I would have never thought that staying up from 12 am to 12 pm could in any way, shape or form be fun. Boy was I wrong! It was entertaining in a nonsensical way. Mirella (my roomate and teammate, #GoTeamPO) were up at 11:40 PM to get ready for our overnight watch and for some reason we just could not stop laughing about anything and everything. Perhaps it was a coping mechanism, perhaps it was sailors insanity, but it was entertaining. For the fact that it was a long, hard shift, everyone was so chipper and hands on, ready to work. Our main focus for the shifts was deploying the CTD Rossette in different locations. A CTD Rosette is a machine used to measure the conductivity, temperature, and depth of seawater. Conductivity is measured so that it can be used to determine the salinity (salt content) of the water. What was really cool was watching the salinity decrease the closer we got to a glacier, this was because as the glacier melts, freshwater is being added into that body of water. The rosette has bottles called Niskin bottles and via computer we can fill these bottles at different depths! We deployed the rosette five times in total at different locations, with about a 30 minute transit time between each. Those 30 minutes were used to drink plenty of hot chocolate and look at glaciers. Along with the occasional dance number here and there.
Another thing we were tasked with doing surface water sampling. This is probably the only time in my life I could get an icebreaker to stop moving for me! We sampled surface water by calling the bridge (where the captain of the boat sits) and having them stop. Once the ship stopped completely, we lowered a bucket attached to a line over the side of the boat, filled it and brought it back up. Once the bucket was back on deck, we were able to measure various water properties. After we have finished, we called the bridge and gave them the okay and continued about our merry way.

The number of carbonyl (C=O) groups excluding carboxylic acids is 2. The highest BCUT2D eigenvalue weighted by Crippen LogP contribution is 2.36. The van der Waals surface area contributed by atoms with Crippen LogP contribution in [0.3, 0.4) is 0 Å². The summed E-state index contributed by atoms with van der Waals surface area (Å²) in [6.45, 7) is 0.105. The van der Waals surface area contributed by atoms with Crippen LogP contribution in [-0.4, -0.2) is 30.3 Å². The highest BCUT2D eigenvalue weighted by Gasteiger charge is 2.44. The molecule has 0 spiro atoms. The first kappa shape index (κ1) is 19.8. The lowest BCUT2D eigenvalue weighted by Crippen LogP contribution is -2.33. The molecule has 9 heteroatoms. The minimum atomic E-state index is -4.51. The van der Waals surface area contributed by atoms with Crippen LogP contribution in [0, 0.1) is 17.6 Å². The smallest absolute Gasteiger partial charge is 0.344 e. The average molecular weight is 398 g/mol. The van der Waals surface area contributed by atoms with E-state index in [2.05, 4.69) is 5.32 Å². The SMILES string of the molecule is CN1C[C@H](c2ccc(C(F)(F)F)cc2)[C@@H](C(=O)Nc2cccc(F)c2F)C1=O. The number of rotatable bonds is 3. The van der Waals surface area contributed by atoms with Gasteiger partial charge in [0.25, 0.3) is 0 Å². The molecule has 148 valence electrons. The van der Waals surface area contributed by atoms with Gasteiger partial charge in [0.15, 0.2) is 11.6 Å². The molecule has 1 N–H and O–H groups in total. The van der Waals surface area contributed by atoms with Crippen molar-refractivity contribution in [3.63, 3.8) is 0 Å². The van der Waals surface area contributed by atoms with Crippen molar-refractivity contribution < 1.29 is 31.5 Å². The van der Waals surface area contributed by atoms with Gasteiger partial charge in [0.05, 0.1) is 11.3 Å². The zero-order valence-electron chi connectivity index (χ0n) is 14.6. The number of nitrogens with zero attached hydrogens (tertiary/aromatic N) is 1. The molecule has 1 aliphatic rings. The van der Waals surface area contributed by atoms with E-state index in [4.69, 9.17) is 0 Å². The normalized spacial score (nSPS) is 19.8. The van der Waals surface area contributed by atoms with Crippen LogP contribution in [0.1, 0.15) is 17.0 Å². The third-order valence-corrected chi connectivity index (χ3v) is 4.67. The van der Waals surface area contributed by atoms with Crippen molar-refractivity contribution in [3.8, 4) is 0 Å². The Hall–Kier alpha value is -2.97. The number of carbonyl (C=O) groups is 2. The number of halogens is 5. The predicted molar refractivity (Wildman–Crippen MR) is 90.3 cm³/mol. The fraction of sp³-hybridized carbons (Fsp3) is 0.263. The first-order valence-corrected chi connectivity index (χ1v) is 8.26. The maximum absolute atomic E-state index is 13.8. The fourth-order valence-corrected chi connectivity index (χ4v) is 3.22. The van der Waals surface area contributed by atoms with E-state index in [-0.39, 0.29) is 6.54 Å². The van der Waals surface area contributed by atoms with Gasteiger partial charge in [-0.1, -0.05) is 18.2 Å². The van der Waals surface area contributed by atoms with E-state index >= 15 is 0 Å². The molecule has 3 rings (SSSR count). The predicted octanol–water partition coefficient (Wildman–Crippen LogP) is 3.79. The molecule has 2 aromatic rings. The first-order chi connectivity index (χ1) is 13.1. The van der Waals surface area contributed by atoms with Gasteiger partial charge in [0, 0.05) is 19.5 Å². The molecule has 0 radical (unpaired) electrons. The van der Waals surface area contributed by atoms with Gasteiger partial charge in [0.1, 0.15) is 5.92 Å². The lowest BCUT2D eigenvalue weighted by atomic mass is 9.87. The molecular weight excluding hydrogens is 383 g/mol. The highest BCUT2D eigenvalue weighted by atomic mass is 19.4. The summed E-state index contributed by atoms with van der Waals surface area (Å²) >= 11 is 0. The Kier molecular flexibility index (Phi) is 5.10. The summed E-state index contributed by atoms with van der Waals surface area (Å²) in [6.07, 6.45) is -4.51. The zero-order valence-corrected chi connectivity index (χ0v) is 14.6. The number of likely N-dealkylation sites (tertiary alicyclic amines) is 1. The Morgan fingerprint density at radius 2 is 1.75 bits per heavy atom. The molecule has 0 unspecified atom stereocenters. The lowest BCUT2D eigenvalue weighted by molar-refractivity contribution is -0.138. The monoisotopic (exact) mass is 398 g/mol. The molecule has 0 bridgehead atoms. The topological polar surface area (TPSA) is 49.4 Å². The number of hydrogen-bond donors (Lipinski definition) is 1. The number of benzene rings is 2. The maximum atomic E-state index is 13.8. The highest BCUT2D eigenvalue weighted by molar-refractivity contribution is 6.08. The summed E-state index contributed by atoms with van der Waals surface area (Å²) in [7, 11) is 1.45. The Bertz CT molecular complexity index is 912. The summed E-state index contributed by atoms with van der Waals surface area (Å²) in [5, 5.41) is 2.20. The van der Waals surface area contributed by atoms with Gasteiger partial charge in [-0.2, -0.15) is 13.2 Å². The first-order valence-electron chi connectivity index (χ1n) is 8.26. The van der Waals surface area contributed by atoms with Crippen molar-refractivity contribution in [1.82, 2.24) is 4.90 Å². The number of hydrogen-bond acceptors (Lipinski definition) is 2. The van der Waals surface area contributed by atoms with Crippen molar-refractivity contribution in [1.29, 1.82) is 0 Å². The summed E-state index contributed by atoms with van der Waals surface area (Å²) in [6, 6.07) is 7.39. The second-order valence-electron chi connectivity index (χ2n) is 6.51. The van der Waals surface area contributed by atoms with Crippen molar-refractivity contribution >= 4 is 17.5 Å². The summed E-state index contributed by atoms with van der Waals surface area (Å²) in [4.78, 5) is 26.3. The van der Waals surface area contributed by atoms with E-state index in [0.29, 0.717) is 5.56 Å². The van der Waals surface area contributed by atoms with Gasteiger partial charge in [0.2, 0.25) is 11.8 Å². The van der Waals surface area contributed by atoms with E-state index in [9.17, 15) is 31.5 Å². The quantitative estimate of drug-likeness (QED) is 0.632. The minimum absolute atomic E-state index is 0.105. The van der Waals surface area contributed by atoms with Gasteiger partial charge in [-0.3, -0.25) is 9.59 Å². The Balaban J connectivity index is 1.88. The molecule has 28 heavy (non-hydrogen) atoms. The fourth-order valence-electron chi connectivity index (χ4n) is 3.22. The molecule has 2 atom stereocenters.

This day was by far the most exciting, however, while lounging about, we got the call from our local seabird expert, Rick Ludkin, that he had sighted a polar bear on the ice! Immediately everyone flocked to a pair of binoculars to look for it. Sure enough, the fluffy little (big) nugget was sitting on the ice, hanging out. I finally get to go back home and say I have seen a live polar bear in the Arctic! Thinking that that was the end of our animal sightings for the evening, we left the bridge, only to get a call maybe 30 minutes later that there were whales! Surely enough, I quickly walked back up the stairs to the bridge and got to see the spouts of bowhead whales! After another hour or so I forced myself to head to bed or else I would end up staying up all night looking for animals on or around the ice. But then again, there are probably worse ways to spend your time!